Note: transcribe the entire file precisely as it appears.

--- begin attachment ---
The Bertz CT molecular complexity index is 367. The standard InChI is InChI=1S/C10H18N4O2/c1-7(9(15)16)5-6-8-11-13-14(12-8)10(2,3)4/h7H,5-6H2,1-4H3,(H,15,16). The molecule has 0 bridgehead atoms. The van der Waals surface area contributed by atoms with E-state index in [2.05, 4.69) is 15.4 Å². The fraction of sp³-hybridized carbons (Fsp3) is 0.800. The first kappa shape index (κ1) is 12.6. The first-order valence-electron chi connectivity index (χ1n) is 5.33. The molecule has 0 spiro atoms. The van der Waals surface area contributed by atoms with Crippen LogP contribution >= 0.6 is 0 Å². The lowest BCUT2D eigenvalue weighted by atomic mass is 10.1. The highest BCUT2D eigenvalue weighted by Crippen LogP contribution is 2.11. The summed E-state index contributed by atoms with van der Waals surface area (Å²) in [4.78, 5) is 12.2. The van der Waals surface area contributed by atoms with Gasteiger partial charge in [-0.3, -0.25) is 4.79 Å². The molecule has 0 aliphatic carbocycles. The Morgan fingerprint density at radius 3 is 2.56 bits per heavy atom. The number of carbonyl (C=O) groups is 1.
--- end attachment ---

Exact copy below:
The Bertz CT molecular complexity index is 367. The standard InChI is InChI=1S/C10H18N4O2/c1-7(9(15)16)5-6-8-11-13-14(12-8)10(2,3)4/h7H,5-6H2,1-4H3,(H,15,16). The molecule has 0 bridgehead atoms. The van der Waals surface area contributed by atoms with E-state index in [2.05, 4.69) is 15.4 Å². The fraction of sp³-hybridized carbons (Fsp3) is 0.800. The first kappa shape index (κ1) is 12.6. The first-order valence-electron chi connectivity index (χ1n) is 5.33. The molecule has 0 spiro atoms. The van der Waals surface area contributed by atoms with Crippen LogP contribution >= 0.6 is 0 Å². The lowest BCUT2D eigenvalue weighted by atomic mass is 10.1. The highest BCUT2D eigenvalue weighted by Crippen LogP contribution is 2.11. The summed E-state index contributed by atoms with van der Waals surface area (Å²) in [4.78, 5) is 12.2. The van der Waals surface area contributed by atoms with Gasteiger partial charge in [-0.3, -0.25) is 4.79 Å². The molecule has 0 aliphatic carbocycles. The Morgan fingerprint density at radius 3 is 2.56 bits per heavy atom. The number of carbonyl (C=O) groups is 1.